Drunk drivers create hazards for themselves and their innocent victims by driving impaired. As summarized by a New York Times columnist in a recent blog posting, support is growing to add alcohol interlocks to new cars. Judges already can order alcohol ignition interlocks for repeat offenders in almost every state.
A number of safety advocate groups enthusiastically recommend using technology to prevent drunk drivers from starting their vehicles. Mothers Against Drunk Driving (MADD) has advocated for interlock systems on vehicles as part of their campaign to keep drunk drivers off the roads. The Alliance of Automobile Manufacturers is working with MADD in efforts to eliminate drunk driving by promoting technology. The Insurance Institute for Highway Safety (IIHS.org) included alcohol ignition interlocks in their May 19, 2009 Emerging Safety Issues of Statement Before the US House Committee on Energy and Commerce, Subcommittee on Commerce, Trade, and Consumer Protection. The National Highway Traffic Safety Administration (NHTSA) has long urged increased use of ignition interlocks for repeat drunk driving offenders. According to a former NHTSA Administrator, “It is unacceptable for us to allow known drunk driving offenders back on the road without some protection for the responsible drivers.”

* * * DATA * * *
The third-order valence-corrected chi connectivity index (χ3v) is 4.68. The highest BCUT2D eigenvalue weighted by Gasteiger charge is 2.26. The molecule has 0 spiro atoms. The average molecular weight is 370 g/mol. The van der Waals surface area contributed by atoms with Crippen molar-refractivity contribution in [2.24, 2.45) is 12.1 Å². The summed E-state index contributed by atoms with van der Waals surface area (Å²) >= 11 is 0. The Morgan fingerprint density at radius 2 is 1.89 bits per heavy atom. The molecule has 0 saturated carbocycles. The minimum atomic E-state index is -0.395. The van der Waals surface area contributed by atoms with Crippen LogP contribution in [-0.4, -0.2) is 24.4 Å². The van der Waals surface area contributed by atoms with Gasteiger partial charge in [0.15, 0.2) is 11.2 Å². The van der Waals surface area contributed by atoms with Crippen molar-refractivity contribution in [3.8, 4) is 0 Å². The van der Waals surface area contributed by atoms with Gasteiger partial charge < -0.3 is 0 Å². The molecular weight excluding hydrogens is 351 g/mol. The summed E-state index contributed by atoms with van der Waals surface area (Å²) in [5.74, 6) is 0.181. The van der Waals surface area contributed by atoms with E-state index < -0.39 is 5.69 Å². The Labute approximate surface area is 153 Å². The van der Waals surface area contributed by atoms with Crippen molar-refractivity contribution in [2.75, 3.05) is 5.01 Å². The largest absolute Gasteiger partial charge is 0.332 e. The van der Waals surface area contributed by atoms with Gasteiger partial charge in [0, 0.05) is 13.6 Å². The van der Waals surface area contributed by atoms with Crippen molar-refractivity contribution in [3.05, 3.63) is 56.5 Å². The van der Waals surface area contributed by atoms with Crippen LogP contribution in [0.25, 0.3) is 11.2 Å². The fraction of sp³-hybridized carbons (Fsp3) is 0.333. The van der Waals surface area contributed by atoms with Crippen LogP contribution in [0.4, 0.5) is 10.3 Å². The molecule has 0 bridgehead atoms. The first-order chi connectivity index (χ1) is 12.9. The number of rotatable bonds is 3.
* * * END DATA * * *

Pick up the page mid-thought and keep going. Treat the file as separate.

In his blog, the New York Times columnist presents arguments made by safety advocate groups as well as the trade group representing restaurants serving “adult beverages.”
“The problem, as stated by MADD, is that many accidents are caused by drunken drivers who have never been arrested. The Insurance Institute for Highway Safety estimated that in 2007, if anyone with a blood alcohol level of .08 or higher could have been prevented from starting a vehicle, almost 9,000 lives would have been saved. If those who had one or more convictions for driving while intoxicated could have been stopped from driving if they had any trace of alcohol, that would have saved only 1,100 lives, the group said.
There are about 1 million drunken-driving convictions a year, and about 145,000 result in installation of interlocks, which connect a breathalyzer to the ignition system and keep the car from starting if the breath indicates alcohol.
No one is proposing a breathalyzer in every car. The auto and insurance industries are already involved in a cooperative research program to develop passive monitoring systems. Blood alcohol can be measured by bouncing light, in the near-infra-red wavelength, off the skin of a driver. It can also be measured by the sweat on the skin, or by analyzing eye movements.”
The American Beverage Institute is hotly contesting the proposal to add alcohol ignition interlocks to vehicles, citing a tendency by manufacturers to agree with MADD to avoid criticism.